Despite the upcoming change in the country’s set of leaders, Standard & Poor’s (S&P) and business group US-Philippines Society believe that key economic reforms implemented over the past six years in the Philippines will be sustained after 2016 elections.
“Our assumption is that change in leadership is unlikely to reverse the economic reforms in the Philippines,” John Chambers, S&P Sovereign Debt Committee chair, said during the Philippines Business and Investment Forum (PBIF) held on March 3.
The US-Philippines Society, an organization of business and civic leaders from the United States and the Philippines, echoed the same view with its President, retired Ambassador John F. Maisto, saying in the same forum: “Any incoming administration is expected to keep the good economic policies.”
The statements of Chambers and Maisto helped address questions over the ability of the Philippines to maintain the economic reforms implemented under the outgoing Aquino administration.
Legislative and administrative reforms over the past six years are credited for helping the Philippines achieve economic milestones, including investment grade sovereign credit ratings and leap in the country’s rankings in various global surveys on competitiveness.
Among the major legislative reforms are the Sin Tax Reform law, the Foreign Banking Liberalization Act, amendments to the Cabotage law, the Tax Incentives Management and Transparency Act, amendments to the charter of Philippine Deposit Insurance Corporation, GOCC Governance Act of 2011, and the Philippine Competition Act.
The legislative reforms are meant to help institutionalize sound policies that promote business and economic progress.
In addition to the legislative measures are key administrative reforms, including those that rationalize and make more transparent the budget process, strengthening of the Public-Private Partnership (PPP) program, enhancement and modernization of the procurement processes for better transparency, and initiatives that expands the taxpayer base for improved revenue collection.
Chambers said S&P does not see the pending change in leadership disrupting the favorable credit standing of the Philippines. Whoever wins the presidential election in May is unlikely to initiate a reversal of the existing economic and business policy environment, which has proven beneficial for the Philippines, Chambers added.
S&P currently assigns the Philippines a rating of “BBB,” which is a notch above the minimum investment grade, with a ‘stable’ outlook.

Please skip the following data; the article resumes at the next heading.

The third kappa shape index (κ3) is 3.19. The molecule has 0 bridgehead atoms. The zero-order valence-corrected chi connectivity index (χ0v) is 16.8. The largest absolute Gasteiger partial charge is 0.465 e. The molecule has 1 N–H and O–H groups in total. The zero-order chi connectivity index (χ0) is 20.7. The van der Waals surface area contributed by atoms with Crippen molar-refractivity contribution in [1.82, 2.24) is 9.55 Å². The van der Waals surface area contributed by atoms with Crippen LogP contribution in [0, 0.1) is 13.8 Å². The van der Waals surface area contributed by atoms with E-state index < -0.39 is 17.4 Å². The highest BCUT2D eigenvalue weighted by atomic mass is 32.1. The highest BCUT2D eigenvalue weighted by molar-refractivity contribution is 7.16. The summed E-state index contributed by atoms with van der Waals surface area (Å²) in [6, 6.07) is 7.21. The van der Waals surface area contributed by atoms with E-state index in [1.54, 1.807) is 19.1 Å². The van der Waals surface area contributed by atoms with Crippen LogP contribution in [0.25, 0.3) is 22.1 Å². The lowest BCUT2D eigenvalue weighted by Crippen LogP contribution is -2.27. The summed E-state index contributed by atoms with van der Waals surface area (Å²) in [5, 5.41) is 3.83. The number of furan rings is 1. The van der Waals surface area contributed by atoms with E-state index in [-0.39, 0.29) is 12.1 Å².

Meantime, Maisto opined that all of the presidentiables seem to embrace the same overall economic agenda of the Aquino administration, except that their styles in pursuing the same goals could be different.
Maisto said the attractiveness of the Phillippines as an investment destination is not affected by the pending leadership transition.
The Philippines is said to have one of the greatest economic stories recently, evolving from the “sick man of Asia” to “a bright spot in the region.”
It posted an average gross domestic product (GDP) growth of 6.2 percent from 2010 to 2015 to become one of the world’s fastest growing economies at a time of global economic challenges.
Robust growth was achieved while maintaining a modest inflation environment.
Also, with sound macroeconomic fundamentals, including strong external payments position, the Philippines has been invited by the International Monetary Fund (IMF) to participate in its lending facilities. The country is now a net creditor to the IMF, turning around from previously being a net borrower.
The forum in New York was graced by business leaders and experts from the local and international financial community, as well as top economic officials of government, including Finance Secretary Cesar Purisima, Philippines Competition Commission Chair Arsenio Balisacan, Agrarian Reform Secretary Virgilio delos Reyes, former Trade and Industry Secretary Gregory Domingo, BSP Deputy Governor Nestor Espenilla, Jr., and Tourism Undersecretary Benito Bengzon, Jr.
The event also had sideline sessions that provided opportunity to investment promotion agencies (IPAs) of the Philippines to pitch investment opportunities in their areas. The IPAs included the Bases Conversion and Development Authority (BCDA), Authority of the Freeport Area of Bataan (AFAB), Subic Bay Metropolitan Authority (SBMA), Clark Development Corp. (CDC), Zamboanga Special Economic Zone, and Cagayan Special Economic Zone.
The PBIF was an initiative of Philippine Ambassador to the United States Jose Cuisia, Jr.